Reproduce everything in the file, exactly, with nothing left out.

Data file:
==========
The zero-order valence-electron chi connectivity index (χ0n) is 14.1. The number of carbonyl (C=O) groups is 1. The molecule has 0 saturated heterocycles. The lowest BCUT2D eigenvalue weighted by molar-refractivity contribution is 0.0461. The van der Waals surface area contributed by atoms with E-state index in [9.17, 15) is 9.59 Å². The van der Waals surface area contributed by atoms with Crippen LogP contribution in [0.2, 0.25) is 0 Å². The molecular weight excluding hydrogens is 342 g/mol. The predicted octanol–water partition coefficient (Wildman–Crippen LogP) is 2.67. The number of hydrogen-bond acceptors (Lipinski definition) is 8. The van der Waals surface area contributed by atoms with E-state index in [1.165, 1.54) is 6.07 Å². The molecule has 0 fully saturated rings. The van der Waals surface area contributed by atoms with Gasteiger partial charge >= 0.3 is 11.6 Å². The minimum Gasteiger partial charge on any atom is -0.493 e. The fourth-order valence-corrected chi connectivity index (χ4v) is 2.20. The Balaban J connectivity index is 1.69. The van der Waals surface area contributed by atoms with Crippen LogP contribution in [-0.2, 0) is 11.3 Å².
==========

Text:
The zero-order valence-electron chi connectivity index (χ0n) is 14.1. The number of carbonyl (C=O) groups is 1. The molecule has 0 saturated heterocycles. The lowest BCUT2D eigenvalue weighted by molar-refractivity contribution is 0.0461. The van der Waals surface area contributed by atoms with E-state index in [9.17, 15) is 9.59 Å². The van der Waals surface area contributed by atoms with Crippen LogP contribution in [0.2, 0.25) is 0 Å². The molecular weight excluding hydrogens is 342 g/mol. The predicted octanol–water partition coefficient (Wildman–Crippen LogP) is 2.67. The number of hydrogen-bond acceptors (Lipinski definition) is 8. The van der Waals surface area contributed by atoms with E-state index in [1.165, 1.54) is 6.07 Å². The molecule has 0 fully saturated rings. The van der Waals surface area contributed by atoms with Gasteiger partial charge >= 0.3 is 11.6 Å². The minimum Gasteiger partial charge on any atom is -0.493 e. The fourth-order valence-corrected chi connectivity index (χ4v) is 2.20. The Balaban J connectivity index is 1.69. The van der Waals surface area contributed by atoms with Crippen LogP contribution in [-0.2, 0) is 11.3 Å².